The moment when we can say to ourselves NO. No I do NOT want to go back to thinking that way. To acting and choosing out of fear rather than out of possibility and love.
Instead, thank you very much, I think I’ll continue to focus on the good things. On the no-matter-how-small nugget of hope I find in even the most upsetting situation. And I’m going to continue believing that my thoughts do manifest my reality; my future and even my present. So while I may not be able to stop myself observing the things I don’t like about myself or my surrounds, I’m going to use that observation clinically, simply to note down at least one useful and positive ‘take away’, and then turn my energy back to being in flow.
And in doing so I’ll continue to manifest happiness. Hope. Energy. Success. Good things for myself and for others.
It’s quite amazing, if you think about it, how a simple mindset shift can give you back your power.
Before you’ve even taken action. And isn’t it just the most powerful thing ever to know that you have that choice?
Looking back I think that previous flow periods in my life slipped away because I didn’t know I had to appreciate them. I didn’t truly stop and think about how I got there either, I think a combination of youth and naivety and maybe even arrogance had me believing I was just going to continue merrily along without needing to actively prepare myself to do so.
The truth is that no matter how good life is, we are still going to encounter challenge. Adversity. Hardship. Pain. Flow doesn’t mean that none of those things will exist.
But understanding flow, understanding the constant choice you have over your mindset and your reactions means that you can determine how you react to those things.
And THAT is what will determine whether you stay in flow or whether you slip out. Sometimes when you slip out you don’t seem to be able to fight your way back in for months or even years. And it is a fight. When you’re not in flow life feels like a constant battle. And all the willpower in the world won’t mean that you feel in love with your life, even though you may claw your way to your goals and with grit teeth be able to acknowledge some success.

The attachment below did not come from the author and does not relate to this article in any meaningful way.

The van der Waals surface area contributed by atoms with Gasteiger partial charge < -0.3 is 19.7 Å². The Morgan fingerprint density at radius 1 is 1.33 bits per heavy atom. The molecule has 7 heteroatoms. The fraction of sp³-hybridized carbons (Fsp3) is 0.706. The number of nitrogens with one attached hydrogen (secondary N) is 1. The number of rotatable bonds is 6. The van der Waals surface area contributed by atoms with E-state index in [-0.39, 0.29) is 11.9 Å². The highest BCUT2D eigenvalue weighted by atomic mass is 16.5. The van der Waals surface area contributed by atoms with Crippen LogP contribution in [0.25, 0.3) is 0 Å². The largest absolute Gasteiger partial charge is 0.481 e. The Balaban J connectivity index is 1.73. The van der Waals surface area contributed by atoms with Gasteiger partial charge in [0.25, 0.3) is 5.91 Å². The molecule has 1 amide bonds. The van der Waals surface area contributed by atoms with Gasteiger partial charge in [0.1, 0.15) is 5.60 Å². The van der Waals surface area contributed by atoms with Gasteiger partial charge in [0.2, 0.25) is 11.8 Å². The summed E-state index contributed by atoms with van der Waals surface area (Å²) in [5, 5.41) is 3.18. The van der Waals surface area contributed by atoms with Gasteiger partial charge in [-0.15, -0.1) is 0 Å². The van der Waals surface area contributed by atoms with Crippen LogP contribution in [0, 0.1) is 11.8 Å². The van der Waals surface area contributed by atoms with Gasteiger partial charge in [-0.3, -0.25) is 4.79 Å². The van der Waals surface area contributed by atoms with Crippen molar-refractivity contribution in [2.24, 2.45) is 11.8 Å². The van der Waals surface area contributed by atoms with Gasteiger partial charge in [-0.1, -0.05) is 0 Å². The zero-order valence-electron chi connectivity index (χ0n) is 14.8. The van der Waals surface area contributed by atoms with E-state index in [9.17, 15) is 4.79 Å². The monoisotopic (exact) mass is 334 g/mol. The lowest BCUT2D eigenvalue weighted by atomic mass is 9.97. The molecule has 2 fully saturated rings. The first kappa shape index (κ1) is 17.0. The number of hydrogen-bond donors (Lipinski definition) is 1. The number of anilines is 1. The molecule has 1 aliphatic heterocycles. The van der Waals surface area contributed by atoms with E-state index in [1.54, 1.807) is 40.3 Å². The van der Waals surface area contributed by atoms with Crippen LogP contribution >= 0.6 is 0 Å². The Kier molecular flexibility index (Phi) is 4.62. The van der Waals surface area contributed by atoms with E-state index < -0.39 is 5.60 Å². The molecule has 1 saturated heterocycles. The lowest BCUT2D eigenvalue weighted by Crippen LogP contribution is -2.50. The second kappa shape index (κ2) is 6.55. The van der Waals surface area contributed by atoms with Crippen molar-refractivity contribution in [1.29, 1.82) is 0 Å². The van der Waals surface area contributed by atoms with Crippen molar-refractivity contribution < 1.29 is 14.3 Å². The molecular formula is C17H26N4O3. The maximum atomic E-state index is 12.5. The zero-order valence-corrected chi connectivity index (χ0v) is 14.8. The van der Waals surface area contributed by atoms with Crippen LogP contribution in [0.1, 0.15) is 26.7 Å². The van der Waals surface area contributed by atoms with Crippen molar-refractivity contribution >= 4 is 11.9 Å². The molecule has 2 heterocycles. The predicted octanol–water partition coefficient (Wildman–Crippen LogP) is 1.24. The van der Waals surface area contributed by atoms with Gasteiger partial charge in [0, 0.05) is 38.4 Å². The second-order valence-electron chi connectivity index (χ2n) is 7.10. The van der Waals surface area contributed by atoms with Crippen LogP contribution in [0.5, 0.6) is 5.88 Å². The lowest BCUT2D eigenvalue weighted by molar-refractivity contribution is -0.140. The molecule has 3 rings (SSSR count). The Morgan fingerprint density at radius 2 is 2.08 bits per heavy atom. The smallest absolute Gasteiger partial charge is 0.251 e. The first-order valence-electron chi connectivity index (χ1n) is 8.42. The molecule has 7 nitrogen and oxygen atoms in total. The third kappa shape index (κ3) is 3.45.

So really, it’s smarter to avoid the fight and simply stay in flow. And a lot more fun 🙂
getting to flow
Before I let you go, here are some things that I believe have helped me get into flow and that are helping me stay in flow. Most of them, if I think back, were present in previous flow period of my life as well.
- Journaling. Nearly daily. Every time I start journaling regularly, it takes a few weeks but good things start to happen to me. I become more lucky.
- Writing down ideas. Forcing them out until they start flying out. Why? Why not.
- Being honest with yourself. Saying no to things that don’t truly sit right with you, or that you simply don’t have time or desire for even though you may have been trying to convince yourself otherwise.
- Slowing down. Acknowledging that less is more. And that by doing less all of a sudden more is open to you.
- Writing affirmations
- Reading a lot. When I’m in flow I can’t even stand to read my favourite chick-lit stuff that usually acts as an escape for me. All I want to read is self-development stuff. And I’m churning through it. Often until late at night. Speaking of which –
- Sleeping less, but deeper. Or maybe sleeping the same but noticing you are managing better. That you’re more alert.
- Letting the ideas come out when they need to; the creativity. On Sunday I took the iPad to brunch with me and wrote 1500 words on my new book before my food arrived. I just had to. And it felt great. Why ignore something like that; why say ‘now is not the time’, or ‘I don’t need to do it’, or ‘I can do it later’? If now is not the time, when is? Life is NOW.
- Setting goals and beliefs. In detail. Yesterday I spent 2 hours on life planning. I wrote 14 pages of large font beliefs I am manifesting into my life. I’m going to bluetack them all over my home and work office. I have 5 pages of small font goals as well. Written very specifically, with dates and detail. I’ve recorded where I am now and the difference required to get to where I want to go. I’m going to stick them up in both offices also. Being in flow is a great time to set goals, and to dream big. Not doing so would be silly. Why not take advantage of feeling (being!) so powerful and so certain of how much you can achieve? Set some audacious goals when you’ve got the nerve, and before your non-flow mind can roll its eyes start breaking the goals down. And then start making them reality.
So it seems in writing about flow and exploring the concept that I have started to figure out at least part of the answer. Which was kind of the point 🙂
But I’d still like your help.
I’d love your suggestions on how to stay in flow, for my own sake as well as yours. Please do share them with me. If you have no idea at all, all the more reason to think about it. To open yourself up to possibility.
And to remember –
Life is Now. PLEASE Press Play.